To Anthony Wayne
New York May 4th 1789
I feel myself much indebted to you for the congratulatory letter you forwarded to me by Genl Jackson, and for the favour you did me in bringing me acquainted with that Gentleman.1
Your reflections on the arduous nature of the Station in which I am placed correspond exactly with my own. If the Crisis has demanded my services, I hope the countenance of my fellow Citizens will assist me in overcoming the difficulties of it. In the meantime, I am to mention my satisfaction for your friendly sentiments and offers. My greatest apprehension, at present, is, that more will be expected from me, than I shall be able to perform. All that an honest zeal can dictate for the advancement of the interests of our Country will, however, be cheerfully & perseveringly attempted by Dear Sir Your Most Obedt & very Hble Ser⟨vt⟩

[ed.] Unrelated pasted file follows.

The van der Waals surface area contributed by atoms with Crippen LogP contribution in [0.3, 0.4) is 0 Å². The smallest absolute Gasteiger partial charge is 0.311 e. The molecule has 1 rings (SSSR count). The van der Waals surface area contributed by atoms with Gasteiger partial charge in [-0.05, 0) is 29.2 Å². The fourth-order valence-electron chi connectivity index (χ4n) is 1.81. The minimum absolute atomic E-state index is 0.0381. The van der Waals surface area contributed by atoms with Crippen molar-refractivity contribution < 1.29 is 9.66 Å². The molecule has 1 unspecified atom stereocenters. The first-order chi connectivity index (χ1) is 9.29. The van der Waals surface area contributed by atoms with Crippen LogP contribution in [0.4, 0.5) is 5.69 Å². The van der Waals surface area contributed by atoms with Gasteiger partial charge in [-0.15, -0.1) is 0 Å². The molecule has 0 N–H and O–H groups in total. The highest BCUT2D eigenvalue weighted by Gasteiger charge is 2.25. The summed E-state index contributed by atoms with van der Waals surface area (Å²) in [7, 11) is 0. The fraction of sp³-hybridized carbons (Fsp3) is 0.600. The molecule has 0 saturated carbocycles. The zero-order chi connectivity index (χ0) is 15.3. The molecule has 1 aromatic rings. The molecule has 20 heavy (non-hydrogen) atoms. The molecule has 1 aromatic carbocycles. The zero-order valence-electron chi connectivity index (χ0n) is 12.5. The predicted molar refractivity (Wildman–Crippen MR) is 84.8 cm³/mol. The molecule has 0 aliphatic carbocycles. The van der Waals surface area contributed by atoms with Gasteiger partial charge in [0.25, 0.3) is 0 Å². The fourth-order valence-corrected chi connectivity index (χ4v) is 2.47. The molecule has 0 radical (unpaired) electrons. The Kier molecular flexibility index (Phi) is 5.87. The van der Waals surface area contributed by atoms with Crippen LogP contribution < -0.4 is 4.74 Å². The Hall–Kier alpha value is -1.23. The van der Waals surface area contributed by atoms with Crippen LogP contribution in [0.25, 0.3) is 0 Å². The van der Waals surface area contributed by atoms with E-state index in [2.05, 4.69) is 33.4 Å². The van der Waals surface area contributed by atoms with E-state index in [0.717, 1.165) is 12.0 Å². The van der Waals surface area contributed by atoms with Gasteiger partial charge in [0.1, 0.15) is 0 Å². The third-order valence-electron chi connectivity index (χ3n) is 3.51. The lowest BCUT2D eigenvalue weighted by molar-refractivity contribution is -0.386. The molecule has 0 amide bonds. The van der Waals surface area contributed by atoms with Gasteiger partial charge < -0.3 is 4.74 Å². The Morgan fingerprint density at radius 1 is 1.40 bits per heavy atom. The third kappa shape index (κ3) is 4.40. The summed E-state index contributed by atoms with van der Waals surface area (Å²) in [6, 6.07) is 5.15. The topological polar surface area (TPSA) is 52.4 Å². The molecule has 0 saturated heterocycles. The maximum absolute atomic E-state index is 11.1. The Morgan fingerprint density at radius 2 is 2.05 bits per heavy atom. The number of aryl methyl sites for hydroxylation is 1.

ALS, PHi: Society Collection; copy, in David Humphreys’s writing, DNA: RG 59, Miscellaneous Letters; LB, DLC:GW.